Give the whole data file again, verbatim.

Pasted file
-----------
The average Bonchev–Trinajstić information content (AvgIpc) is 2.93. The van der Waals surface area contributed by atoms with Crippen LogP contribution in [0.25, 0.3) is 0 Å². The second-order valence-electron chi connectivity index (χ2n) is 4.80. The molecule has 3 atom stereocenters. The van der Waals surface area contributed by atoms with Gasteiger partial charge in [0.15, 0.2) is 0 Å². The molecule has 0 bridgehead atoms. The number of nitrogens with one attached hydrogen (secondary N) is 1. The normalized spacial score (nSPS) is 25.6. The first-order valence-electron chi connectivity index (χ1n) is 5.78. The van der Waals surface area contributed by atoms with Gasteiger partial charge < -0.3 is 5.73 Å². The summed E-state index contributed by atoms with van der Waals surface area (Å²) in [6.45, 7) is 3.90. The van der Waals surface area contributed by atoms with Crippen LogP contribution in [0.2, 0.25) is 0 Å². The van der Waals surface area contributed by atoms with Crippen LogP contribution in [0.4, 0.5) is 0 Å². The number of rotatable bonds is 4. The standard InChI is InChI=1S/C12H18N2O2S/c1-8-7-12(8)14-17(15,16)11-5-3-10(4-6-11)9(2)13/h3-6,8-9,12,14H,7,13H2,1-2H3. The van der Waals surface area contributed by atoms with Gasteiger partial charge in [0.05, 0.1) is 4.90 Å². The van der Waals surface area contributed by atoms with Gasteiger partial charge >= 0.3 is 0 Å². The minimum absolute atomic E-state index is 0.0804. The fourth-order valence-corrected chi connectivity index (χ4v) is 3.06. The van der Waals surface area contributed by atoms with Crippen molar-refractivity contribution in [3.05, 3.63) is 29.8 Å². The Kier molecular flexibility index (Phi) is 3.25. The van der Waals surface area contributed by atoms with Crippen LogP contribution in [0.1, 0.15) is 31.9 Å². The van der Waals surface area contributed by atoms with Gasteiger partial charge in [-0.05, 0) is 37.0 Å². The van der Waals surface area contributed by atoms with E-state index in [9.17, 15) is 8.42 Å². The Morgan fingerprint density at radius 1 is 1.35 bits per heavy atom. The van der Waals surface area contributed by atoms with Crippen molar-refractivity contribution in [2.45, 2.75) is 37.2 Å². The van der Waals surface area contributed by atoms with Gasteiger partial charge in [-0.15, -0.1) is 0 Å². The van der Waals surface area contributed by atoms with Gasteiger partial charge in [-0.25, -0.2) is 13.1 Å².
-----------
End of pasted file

The average Bonchev–Trinajstić information content (AvgIpc) is 2.93. The van der Waals surface area contributed by atoms with Crippen LogP contribution in [0.25, 0.3) is 0 Å². The second-order valence-electron chi connectivity index (χ2n) is 4.80. The molecule has 3 atom stereocenters. The van der Waals surface area contributed by atoms with Gasteiger partial charge in [0.15, 0.2) is 0 Å². The molecule has 0 bridgehead atoms. The number of nitrogens with one attached hydrogen (secondary N) is 1. The normalized spacial score (nSPS) is 25.6. The first-order valence-electron chi connectivity index (χ1n) is 5.78. The van der Waals surface area contributed by atoms with Gasteiger partial charge < -0.3 is 5.73 Å². The summed E-state index contributed by atoms with van der Waals surface area (Å²) in [6.45, 7) is 3.90. The van der Waals surface area contributed by atoms with Crippen LogP contribution in [0.2, 0.25) is 0 Å². The van der Waals surface area contributed by atoms with Crippen LogP contribution in [0.4, 0.5) is 0 Å². The number of rotatable bonds is 4. The standard InChI is InChI=1S/C12H18N2O2S/c1-8-7-12(8)14-17(15,16)11-5-3-10(4-6-11)9(2)13/h3-6,8-9,12,14H,7,13H2,1-2H3. The van der Waals surface area contributed by atoms with Gasteiger partial charge in [0.05, 0.1) is 4.90 Å². The van der Waals surface area contributed by atoms with Gasteiger partial charge >= 0.3 is 0 Å². The minimum absolute atomic E-state index is 0.0804. The fourth-order valence-corrected chi connectivity index (χ4v) is 3.06. The van der Waals surface area contributed by atoms with Crippen molar-refractivity contribution in [3.05, 3.63) is 29.8 Å². The Kier molecular flexibility index (Phi) is 3.25. The van der Waals surface area contributed by atoms with Crippen LogP contribution in [0.1, 0.15) is 31.9 Å². The van der Waals surface area contributed by atoms with Gasteiger partial charge in [-0.05, 0) is 37.0 Å². The van der Waals surface area contributed by atoms with E-state index in [9.17, 15) is 8.42 Å². The Morgan fingerprint density at radius 1 is 1.35 bits per heavy atom. The van der Waals surface area contributed by atoms with Crippen molar-refractivity contribution in [2.45, 2.75) is 37.2 Å². The van der Waals surface area contributed by atoms with Gasteiger partial charge in [-0.15, -0.1) is 0 Å². The van der Waals surface area contributed by atoms with Gasteiger partial charge in [-0.25, -0.2) is 13.1 Å².